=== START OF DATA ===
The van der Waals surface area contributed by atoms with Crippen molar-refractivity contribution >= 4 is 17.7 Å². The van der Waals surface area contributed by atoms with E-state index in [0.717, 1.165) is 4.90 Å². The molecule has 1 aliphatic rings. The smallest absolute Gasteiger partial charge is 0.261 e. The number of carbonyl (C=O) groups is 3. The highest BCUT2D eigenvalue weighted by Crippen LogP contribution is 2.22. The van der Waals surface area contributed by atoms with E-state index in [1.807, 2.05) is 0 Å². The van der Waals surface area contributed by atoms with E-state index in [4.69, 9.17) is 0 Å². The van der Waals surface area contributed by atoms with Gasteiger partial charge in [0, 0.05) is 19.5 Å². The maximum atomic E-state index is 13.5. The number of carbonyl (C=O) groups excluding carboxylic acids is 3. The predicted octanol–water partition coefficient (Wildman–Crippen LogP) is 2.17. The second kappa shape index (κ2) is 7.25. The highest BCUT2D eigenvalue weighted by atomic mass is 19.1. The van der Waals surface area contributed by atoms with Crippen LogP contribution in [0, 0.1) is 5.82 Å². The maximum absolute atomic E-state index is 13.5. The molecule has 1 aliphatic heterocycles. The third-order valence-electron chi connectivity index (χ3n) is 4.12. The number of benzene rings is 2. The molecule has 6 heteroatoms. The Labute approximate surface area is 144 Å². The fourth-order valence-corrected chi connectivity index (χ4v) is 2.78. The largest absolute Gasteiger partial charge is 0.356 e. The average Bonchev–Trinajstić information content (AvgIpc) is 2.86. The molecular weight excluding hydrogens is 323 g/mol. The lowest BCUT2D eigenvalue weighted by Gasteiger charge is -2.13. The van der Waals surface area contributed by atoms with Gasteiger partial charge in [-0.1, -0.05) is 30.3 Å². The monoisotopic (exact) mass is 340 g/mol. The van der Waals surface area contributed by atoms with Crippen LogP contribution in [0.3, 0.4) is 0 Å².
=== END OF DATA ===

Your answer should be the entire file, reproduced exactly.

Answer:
The van der Waals surface area contributed by atoms with Crippen molar-refractivity contribution >= 4 is 17.7 Å². The van der Waals surface area contributed by atoms with E-state index in [0.717, 1.165) is 4.90 Å². The molecule has 1 aliphatic rings. The smallest absolute Gasteiger partial charge is 0.261 e. The number of carbonyl (C=O) groups is 3. The highest BCUT2D eigenvalue weighted by Crippen LogP contribution is 2.22. The van der Waals surface area contributed by atoms with E-state index in [1.807, 2.05) is 0 Å². The van der Waals surface area contributed by atoms with E-state index in [4.69, 9.17) is 0 Å². The van der Waals surface area contributed by atoms with Gasteiger partial charge in [0, 0.05) is 19.5 Å². The maximum atomic E-state index is 13.5. The number of carbonyl (C=O) groups excluding carboxylic acids is 3. The predicted octanol–water partition coefficient (Wildman–Crippen LogP) is 2.17. The second kappa shape index (κ2) is 7.25. The highest BCUT2D eigenvalue weighted by atomic mass is 19.1. The van der Waals surface area contributed by atoms with Crippen LogP contribution in [0, 0.1) is 5.82 Å². The maximum absolute atomic E-state index is 13.5. The molecule has 1 aliphatic heterocycles. The third-order valence-electron chi connectivity index (χ3n) is 4.12. The number of benzene rings is 2. The molecule has 6 heteroatoms. The Labute approximate surface area is 144 Å². The fourth-order valence-corrected chi connectivity index (χ4v) is 2.78. The largest absolute Gasteiger partial charge is 0.356 e. The average Bonchev–Trinajstić information content (AvgIpc) is 2.86. The molecular weight excluding hydrogens is 323 g/mol. The lowest BCUT2D eigenvalue weighted by Gasteiger charge is -2.13. The van der Waals surface area contributed by atoms with Gasteiger partial charge in [-0.1, -0.05) is 30.3 Å². The monoisotopic (exact) mass is 340 g/mol. The van der Waals surface area contributed by atoms with Crippen LogP contribution in [0.3, 0.4) is 0 Å².